Let’s say we cut down the regular season to 78 games, lock down the top seven seeds in each conference, then stage a week-long, single elimination, 16-team tournament between the nonplayoff teams for the 8-seeds. (No conferences, just no. 15 through no. 30 seeded in order.) The higher seeds would host the first two rounds (eight games in all) from Sunday through Wednesday; the last two rounds (The Final FourGotten) would rotate every year in New York or Los Angeles on Friday night and Sunday afternoon, becoming something of a Fun Sports Weekend along the lines of All-Star Weekend. Friday night’s winners would clinch playoff berths. Sunday’s winner gets two carrots: the chance to pick their playoff conference (you can go East or West), as well as the no. 10 pick in the upcoming draft (that’s a supplemental pick; they’d get their own first-rounder as well).
Really liked this idea at first. At first everything aligned to make this the perfect ending to the NBA regular season. At first I could see getting hyped up for the Sixers to win a tourney of the worst teams and set themselves up with an additional pick or playoff seed. At first. Then I thought about the reality of having this tournament year after year. Since bad teams would find it harder to make drastic year-over-year improvements with all 30 teams involved in the lottery, there’d be cities who play every year in the EAH tourney. Cities whose only glory is beating other shitty cities at the end of every season. Do you realize how demoralizing that would eventually become? I can’t even imagine the venom and anger Philly/NYC/Boston fans would have for the coach/ownership groups who became the NIT champs every year. Or worse yet annually lose in the bad-team tourney. Can’t do that to a fanbase. Better to be losers with the hope of improving than hanging your hat on some JV/lower league tournament while the big kids play for golden basketballs.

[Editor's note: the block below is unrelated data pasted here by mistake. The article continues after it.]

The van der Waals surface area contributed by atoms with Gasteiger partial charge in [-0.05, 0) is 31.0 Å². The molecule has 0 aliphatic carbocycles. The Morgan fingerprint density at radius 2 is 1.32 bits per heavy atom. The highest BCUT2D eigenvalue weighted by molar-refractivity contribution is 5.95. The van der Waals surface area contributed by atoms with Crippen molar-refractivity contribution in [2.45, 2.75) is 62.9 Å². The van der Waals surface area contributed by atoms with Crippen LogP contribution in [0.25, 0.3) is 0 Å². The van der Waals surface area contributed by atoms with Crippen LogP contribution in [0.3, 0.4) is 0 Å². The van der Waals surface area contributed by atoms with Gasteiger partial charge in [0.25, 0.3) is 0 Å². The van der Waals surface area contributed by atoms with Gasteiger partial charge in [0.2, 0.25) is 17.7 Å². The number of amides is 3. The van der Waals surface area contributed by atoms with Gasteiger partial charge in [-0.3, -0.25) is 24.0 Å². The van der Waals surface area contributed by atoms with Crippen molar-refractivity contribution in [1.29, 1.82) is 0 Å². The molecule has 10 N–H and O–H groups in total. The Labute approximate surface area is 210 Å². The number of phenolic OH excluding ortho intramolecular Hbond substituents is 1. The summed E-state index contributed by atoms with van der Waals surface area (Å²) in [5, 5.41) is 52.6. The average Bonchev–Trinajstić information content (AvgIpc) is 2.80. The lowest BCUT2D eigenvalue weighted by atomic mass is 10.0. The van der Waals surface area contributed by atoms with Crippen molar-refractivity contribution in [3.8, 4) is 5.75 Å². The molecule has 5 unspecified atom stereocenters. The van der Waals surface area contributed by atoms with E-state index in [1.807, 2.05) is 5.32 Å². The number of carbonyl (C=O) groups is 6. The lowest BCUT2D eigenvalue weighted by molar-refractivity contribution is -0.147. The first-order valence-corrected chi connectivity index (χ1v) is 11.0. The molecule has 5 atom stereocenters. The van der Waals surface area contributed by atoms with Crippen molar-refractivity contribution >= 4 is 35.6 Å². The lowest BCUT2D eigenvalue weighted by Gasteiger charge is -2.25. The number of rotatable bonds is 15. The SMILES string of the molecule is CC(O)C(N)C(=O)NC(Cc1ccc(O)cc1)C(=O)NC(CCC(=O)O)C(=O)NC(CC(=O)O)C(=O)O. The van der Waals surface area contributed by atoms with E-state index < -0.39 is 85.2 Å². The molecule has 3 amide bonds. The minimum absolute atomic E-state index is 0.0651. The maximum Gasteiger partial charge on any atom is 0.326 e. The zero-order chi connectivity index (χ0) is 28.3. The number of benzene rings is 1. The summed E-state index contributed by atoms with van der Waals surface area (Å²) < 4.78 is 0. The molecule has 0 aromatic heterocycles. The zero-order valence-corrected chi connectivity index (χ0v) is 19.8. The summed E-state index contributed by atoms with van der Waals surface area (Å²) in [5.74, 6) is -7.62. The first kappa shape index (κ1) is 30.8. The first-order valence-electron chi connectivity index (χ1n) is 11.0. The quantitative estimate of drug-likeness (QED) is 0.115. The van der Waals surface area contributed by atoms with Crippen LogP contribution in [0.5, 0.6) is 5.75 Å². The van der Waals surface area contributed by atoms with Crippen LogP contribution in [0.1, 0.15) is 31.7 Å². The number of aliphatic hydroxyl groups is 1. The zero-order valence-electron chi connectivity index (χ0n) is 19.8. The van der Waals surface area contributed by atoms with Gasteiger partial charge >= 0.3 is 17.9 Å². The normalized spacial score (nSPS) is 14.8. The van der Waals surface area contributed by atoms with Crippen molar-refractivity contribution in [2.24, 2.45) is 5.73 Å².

3. The Wheel
The system is simpler to understand in pictorial form. Below is the wheel that outlines the order in which each team would cycle through the draft slots; the graphic highlights the top six slots in red to show that every team would be guaranteed one top-six pick every five seasons, and at least one top-12 pick in every four-year span:
Another ridiculous idea that would eventually become more corrupt than the current tanking system. You can’t put the power of fortune-telling in the hands of players/coaches/owners. There’d be numerous claims of shady deals and kids holding out until Team X gets the top pick. European players staying overseas until the Lakers pick first. It also eliminates the hope of your team landing the best player available. Can’t imagine whiffing on a #1 then knowing your team won’t get a chance at another obvious “LeBron-type” until 30 years down the road. Awful.
Is the Draft Lottery flawed — of course. There are improvements that can be made to keep teams from tanking and decentivize losing (I like owners mandatory lowering ticket prices if a team doesn’t reach a certain percentage idea)…but no draft? A losers tournament? A WHEEL? Sometimes big changes are also dumb changes.
PS – Michael Carter-Williams is getting worse because he’s getting playing time on a losing team? That just sounds petty, Bill. Let the Sixers improve their team and stop hating.